And -- just as the Gospels themselves have been politicized into social justice treatises ripe for a faithbased partnership with the state -- art has been dumbed down such that it's lost its transcendent, universal quality but instead is always now a vehicle for this or that "personal" value or "political" statement.
This was the point of my review, and such relativistic types my target. All of a sudden art was no longer protected by the End All/Be All of Artistic Freedom. Hardly any reviews took in the film's artistic merits at all, it was a disagreement with the content, cries for changes, pleas for disclaimers, and audaciously insulting projections.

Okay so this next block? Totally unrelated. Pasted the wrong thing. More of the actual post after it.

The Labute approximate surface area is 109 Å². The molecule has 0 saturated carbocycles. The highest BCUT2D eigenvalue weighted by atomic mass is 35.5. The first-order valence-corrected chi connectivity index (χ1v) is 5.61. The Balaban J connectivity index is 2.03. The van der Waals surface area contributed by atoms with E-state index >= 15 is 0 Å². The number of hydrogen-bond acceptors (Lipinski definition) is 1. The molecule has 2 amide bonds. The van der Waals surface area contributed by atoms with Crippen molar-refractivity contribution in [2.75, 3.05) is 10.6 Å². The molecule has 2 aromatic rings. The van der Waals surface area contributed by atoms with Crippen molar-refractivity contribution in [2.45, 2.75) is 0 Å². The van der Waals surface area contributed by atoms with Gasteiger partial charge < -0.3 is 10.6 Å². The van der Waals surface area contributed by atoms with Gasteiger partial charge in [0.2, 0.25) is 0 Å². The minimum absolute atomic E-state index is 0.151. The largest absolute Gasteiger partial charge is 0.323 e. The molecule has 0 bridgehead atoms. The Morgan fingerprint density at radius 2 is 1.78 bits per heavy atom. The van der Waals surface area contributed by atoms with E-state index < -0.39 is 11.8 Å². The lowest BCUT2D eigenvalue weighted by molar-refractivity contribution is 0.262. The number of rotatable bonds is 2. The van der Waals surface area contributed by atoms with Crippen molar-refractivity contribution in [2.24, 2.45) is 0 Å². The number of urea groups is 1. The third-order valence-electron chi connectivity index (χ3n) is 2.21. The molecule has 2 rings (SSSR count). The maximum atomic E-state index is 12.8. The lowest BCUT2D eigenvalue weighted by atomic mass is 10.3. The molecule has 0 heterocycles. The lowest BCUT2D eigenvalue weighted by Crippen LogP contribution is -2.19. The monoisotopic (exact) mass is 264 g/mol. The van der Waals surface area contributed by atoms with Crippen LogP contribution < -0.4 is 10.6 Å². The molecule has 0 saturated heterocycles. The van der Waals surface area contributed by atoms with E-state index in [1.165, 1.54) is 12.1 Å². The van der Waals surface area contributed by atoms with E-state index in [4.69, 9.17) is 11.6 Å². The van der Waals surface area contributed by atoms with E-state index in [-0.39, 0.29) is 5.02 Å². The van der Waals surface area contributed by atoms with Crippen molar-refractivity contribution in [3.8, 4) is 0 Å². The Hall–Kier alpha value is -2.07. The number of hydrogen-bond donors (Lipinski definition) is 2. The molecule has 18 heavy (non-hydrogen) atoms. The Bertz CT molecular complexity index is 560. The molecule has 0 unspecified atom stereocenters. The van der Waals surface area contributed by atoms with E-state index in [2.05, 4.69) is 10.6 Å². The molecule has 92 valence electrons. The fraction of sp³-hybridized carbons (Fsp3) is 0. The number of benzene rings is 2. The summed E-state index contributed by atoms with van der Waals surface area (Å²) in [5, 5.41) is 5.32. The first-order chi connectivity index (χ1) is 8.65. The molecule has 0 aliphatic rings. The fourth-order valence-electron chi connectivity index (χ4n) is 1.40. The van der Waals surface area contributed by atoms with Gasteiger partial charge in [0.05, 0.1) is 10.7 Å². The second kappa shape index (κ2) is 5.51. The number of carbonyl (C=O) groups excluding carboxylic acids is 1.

How many movies made on Buddha, or some Lama or other, are heralded as "transcendent" and "epic"? Moses never got such a raw deal. If Muslims paused fidgeting with switches long enough to focus on it, I'm probably not exaggerating when I say that a loving paean to Mohammed would be orgiastically lauded.
All religions are exclusionary -- they all have some path or set of rules one must follow. But Christianity, which indeed is offered freely to all solely on the basis of believing a miracle, is "divisive". I will probably write on this incongruity next... if I ever get a quiet moment in this place.
All religions are exclusionary
Actually, Christianity is uniquely so. That's why it's hated by hedonists in a way that nearly no other religion is.